After school supper is a big missed opportunity in Hawaii

For many children, the breakfast and lunch they get at school is the only healthy food they eat all day. School meals are critical to student health and well-being, especially for low-income students. These meals ensure that students have the nutrition they need throughout the day to learn. Research shows that school meal programs reduce food insecurity, obesity rates and poor health, and improve learning outcomes for participating students. In addition, school meal nutrition standards are having a positive impact on student food selection and consumption, especially for fruits and vegetables.

We’ve reported on how only 42 percent of Hawai‘i’s low-income students who eat free or reduced-price school lunch also eat school breakfast. But did you know there’s an even less frequently-used school meal program from which Hawaiʻi students could be benefiting?

Only 182 children statewide benefited from after school suppers on an average weekday during October 2017, according to a new report from the Food Research and Action Center. This figure has dropped slightly from 198 in October 2016.

This equates to only three children for every 1,000 students that ate free- or reduced-price lunch, placing Hawai‘i second-to-last for after school supper across the nation (only North Dakota ranks lower).

Because after school suppers are a relatively new option—they first became available nationwide through the Healthy, Hunger-Free Kids Act of 2010—every state has room to grow participation in the 2018–2019 school year and beyond. However, three states are currently approaching a participation rate of 150 children for every 1,000 students getting free or reduced-price school lunch (15 percent).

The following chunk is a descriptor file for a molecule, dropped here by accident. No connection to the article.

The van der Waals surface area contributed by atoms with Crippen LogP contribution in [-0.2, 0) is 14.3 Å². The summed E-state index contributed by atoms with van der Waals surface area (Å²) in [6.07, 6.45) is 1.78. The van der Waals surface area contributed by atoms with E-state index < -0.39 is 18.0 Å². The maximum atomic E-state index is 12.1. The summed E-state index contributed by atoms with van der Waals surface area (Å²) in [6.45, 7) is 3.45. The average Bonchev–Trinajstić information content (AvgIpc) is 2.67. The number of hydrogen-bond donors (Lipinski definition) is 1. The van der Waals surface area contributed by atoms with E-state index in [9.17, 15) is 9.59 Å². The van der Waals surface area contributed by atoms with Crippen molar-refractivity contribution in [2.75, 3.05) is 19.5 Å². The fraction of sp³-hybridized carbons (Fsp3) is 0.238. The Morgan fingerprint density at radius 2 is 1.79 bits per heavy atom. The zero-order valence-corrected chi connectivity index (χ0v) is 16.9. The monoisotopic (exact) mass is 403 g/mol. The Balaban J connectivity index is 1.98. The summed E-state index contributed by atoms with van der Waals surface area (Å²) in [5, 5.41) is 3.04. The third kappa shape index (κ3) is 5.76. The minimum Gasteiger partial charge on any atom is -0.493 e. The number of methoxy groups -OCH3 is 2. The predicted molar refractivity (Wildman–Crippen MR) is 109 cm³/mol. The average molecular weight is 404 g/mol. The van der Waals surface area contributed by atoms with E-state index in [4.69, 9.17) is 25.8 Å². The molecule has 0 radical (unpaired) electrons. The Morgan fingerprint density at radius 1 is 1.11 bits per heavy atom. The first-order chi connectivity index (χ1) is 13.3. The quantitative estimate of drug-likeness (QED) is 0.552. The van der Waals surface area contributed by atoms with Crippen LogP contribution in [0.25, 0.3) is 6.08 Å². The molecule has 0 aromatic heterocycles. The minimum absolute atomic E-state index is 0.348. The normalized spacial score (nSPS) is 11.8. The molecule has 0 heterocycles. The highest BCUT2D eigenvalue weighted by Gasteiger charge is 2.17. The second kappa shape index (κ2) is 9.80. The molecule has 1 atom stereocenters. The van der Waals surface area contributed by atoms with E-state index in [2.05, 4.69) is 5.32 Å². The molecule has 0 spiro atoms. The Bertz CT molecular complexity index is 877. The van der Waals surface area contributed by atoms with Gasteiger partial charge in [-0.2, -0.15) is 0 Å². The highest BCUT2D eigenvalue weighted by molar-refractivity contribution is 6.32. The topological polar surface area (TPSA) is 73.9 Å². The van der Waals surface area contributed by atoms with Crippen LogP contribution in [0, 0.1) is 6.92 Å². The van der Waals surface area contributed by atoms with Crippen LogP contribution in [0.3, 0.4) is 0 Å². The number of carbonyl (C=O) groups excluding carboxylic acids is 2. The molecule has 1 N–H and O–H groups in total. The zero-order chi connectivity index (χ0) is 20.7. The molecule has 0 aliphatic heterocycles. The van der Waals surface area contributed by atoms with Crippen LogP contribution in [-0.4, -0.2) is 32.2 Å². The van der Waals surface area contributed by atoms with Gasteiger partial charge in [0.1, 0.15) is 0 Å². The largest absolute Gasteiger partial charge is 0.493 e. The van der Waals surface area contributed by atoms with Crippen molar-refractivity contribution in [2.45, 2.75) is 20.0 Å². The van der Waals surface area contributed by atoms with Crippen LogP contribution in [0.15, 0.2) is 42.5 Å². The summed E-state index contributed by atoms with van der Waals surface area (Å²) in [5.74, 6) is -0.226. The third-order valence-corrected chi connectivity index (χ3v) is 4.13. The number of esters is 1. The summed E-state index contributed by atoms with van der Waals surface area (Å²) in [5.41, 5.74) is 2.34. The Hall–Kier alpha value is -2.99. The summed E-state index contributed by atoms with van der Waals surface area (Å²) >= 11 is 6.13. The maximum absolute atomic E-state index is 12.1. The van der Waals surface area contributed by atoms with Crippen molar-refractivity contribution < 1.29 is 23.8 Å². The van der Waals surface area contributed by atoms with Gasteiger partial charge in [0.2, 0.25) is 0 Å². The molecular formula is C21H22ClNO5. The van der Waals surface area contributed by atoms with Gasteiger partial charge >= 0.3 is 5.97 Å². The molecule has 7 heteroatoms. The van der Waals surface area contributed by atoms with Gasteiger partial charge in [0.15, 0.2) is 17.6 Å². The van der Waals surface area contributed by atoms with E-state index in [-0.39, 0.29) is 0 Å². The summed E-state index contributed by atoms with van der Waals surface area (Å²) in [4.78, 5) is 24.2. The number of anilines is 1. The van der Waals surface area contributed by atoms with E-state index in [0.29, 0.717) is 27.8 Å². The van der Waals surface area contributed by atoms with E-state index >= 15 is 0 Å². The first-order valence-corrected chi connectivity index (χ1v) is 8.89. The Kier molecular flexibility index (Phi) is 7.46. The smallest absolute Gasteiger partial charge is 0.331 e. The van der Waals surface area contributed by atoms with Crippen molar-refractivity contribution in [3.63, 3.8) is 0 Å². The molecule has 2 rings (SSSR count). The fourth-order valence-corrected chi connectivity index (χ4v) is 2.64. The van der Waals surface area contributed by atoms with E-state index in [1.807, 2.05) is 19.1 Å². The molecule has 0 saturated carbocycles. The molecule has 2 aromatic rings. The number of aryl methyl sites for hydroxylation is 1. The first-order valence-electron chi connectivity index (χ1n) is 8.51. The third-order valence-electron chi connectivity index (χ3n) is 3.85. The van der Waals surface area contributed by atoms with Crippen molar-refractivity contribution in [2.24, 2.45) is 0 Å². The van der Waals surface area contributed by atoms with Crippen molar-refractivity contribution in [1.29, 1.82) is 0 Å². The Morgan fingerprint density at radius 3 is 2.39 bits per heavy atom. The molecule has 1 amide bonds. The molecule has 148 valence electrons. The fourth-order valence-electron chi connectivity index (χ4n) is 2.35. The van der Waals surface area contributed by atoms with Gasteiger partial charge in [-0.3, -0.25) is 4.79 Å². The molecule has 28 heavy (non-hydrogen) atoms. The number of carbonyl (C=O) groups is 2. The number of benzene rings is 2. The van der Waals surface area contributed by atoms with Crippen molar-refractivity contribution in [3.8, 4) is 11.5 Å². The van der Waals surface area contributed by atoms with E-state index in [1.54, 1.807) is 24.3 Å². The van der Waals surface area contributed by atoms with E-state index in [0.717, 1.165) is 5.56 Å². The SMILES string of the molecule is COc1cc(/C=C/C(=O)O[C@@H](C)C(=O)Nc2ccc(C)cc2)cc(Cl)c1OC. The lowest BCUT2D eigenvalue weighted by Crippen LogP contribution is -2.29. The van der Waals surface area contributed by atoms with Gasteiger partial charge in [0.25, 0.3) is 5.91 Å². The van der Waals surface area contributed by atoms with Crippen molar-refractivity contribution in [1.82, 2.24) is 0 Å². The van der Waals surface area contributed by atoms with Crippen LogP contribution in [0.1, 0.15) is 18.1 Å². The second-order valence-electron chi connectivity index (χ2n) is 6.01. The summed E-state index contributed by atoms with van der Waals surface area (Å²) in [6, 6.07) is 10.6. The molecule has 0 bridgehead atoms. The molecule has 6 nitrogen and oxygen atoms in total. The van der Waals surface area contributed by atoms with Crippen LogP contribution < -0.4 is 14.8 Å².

If Hawai‘i were to achieve that 15 percent goal, nearly 10,000 more low-income children would benefit from an after school supper, and our state would be receiving more than $590,000 per year in additional federal reimbursements.

Only sites in communities with schools where more than half of the student body qualifies for free or reduced-price lunch are eligible for reimbursement for the program. Sites must offer some kind of activity, such as tutoring or sports, in order to participate. Therefore, offering a supper after school would mean more than just a healthy meal for many children. Programs often see better attendance rates when they start offering suppers, meaning more children get access to enriching social experiences in a safe environment.

More information about enrolling in the after school suppers program can be found on the Hawai‘i Child Nutrition Programs website.